Conscious Choice cover

From the press release: In this ground-breaking new history of early America, historian Robert Zimmerman not only exposes the lie behind The New York Times 1619 Project that falsely claims slavery is central to the history of the United States, he also provides profound lessons about the nature of human societies, lessons important for Americans today as well as for all future settlers on Mars and elsewhere in space.

Conscious Choice: The origins of slavery in America and why it matters today and for our future in outer space, is a riveting page-turning story that documents how slavery slowly became pervasive in the southern British colonies of North America, colonies founded by a people and culture that not only did not allow slavery but in every way were hostile to the practice.  
Conscious Choice does more however. In telling the tragic history of the Virginia colony and the rise of slavery there, Zimmerman lays out the proper path for creating healthy societies in places like the Moon and Mars.


“Zimmerman’s ground-breaking history provides every future generation the basic framework for establishing new societies on other worlds. We would be wise to heed what he says.” —Robert Zubrin, founder of founder of the Mars Society.


Available everywhere for $3.99 (before discount) at Amazon, Barnes & Noble, and all ebook vendors, or direct from the ebook publisher, ebookit. And if you buy it from ebookit you don't support the big tech companies and I get a bigger cut much sooner.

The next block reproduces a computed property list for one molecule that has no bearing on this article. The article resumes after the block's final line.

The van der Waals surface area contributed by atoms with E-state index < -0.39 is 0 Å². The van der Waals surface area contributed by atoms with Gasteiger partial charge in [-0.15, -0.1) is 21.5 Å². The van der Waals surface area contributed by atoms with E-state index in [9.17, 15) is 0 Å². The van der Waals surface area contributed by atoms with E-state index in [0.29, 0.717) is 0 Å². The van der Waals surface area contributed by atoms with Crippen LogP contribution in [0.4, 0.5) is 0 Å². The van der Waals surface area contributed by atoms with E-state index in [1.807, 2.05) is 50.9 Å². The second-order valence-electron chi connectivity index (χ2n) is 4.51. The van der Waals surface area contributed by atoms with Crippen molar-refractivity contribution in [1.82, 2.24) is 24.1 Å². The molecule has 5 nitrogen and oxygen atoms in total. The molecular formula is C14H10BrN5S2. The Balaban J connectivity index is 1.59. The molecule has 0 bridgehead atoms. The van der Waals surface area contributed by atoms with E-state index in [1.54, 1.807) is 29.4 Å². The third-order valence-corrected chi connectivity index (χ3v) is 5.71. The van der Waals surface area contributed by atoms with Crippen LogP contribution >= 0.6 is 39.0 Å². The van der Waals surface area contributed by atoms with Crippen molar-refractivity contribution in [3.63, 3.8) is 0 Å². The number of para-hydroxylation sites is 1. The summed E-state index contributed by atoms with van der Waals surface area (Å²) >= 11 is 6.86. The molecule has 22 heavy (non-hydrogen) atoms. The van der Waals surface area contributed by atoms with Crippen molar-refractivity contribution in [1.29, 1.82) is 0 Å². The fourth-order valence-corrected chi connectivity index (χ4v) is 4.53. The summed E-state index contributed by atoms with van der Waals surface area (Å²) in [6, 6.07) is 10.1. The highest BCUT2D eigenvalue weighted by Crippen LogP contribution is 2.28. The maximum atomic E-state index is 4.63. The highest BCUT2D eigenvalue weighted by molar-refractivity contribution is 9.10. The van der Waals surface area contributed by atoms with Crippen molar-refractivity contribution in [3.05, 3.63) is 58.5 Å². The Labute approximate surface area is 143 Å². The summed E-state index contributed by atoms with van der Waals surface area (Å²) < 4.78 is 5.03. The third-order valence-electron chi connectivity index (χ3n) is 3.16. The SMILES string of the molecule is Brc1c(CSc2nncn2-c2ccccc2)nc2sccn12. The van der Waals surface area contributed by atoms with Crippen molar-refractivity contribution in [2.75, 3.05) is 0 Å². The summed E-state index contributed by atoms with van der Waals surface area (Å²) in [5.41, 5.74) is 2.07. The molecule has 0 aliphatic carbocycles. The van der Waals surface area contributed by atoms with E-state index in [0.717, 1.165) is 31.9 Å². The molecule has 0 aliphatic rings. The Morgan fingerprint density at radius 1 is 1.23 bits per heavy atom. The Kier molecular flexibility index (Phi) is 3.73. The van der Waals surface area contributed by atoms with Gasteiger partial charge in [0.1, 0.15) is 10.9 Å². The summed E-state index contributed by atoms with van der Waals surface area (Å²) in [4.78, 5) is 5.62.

Launch of two South Korean satellites threatened by Russia’s Ukraine war

According to South Korean officials, the launch later this year of two new home-built satellites on Russian rockets is now unlikely because of the sanctions imposed because of Russia’s invasion of the Ukraine.

South Korea’s CAS500-2 remote sensing satellite is set to launch in the first half of this year on a Russian Soyuz rocket from Russia’s Baikonur Cosmodrome in Kazakhstan. South Korea’s KOMPSAT-6 multipurpose satellite, equipped with synthetic aperture radar (SAR), is due to launch in the second half of the year on a Russian Angara rocket from Plesetsk Cosmodrome in northern Russia.

“For now, nothing has changed to the plan,” Korea Aerospace Research Institute spokesman Roh Hyung-il told SpaceNews. “We are taking a close look at how the situation unfolds because it could have a significant impact on our missions.” He admitted that it’s “very likely” that the satellites won’t be launched as planned.

Those officials also said that losing Russia as a launch option will be a “serious blow” to South Korea’s entire space effort. I find that puzzling. There are plenty of other rocket companies now available. Why South Korea feels a need to depend on Russia seems short-sighted.


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  • Matt in AZ

    Losing Russia for future launch endeavors shouldn’t be a big blow, but if those satellites are already in Russian hands for processing, it may be hard to get them back. The same goes for any money paid in advance, similar to One Web.

  • Tom

    The previous spacecraft, CAS500-1, was delivered 90 days prior to launch last year. Since we’re 118 days out, it may still be in Korea.

  • Concerned

    I thought South Korea is an ally of ours. Why are they going anywhere near the Russians? I’m equally puzzled.

  • LocalFulff

    Here’s a segment from Sky News (a fittingly named news network) about cubesats providing great imagery of the war events in Ukraine., by private companies. 31 minutes into it where the link below hopefully start:

    A little sign of how private space is becoming a part of everyday life. (I btw find the Baghdad Bob narrative of “Russia is losing the war” quite funny!)

  • pzatchok

    As those companies with payloads in Russia better get them back as fast as possible,

    I can see Russia changing the frequency of the radios computer security and just using them themself in a couple years.

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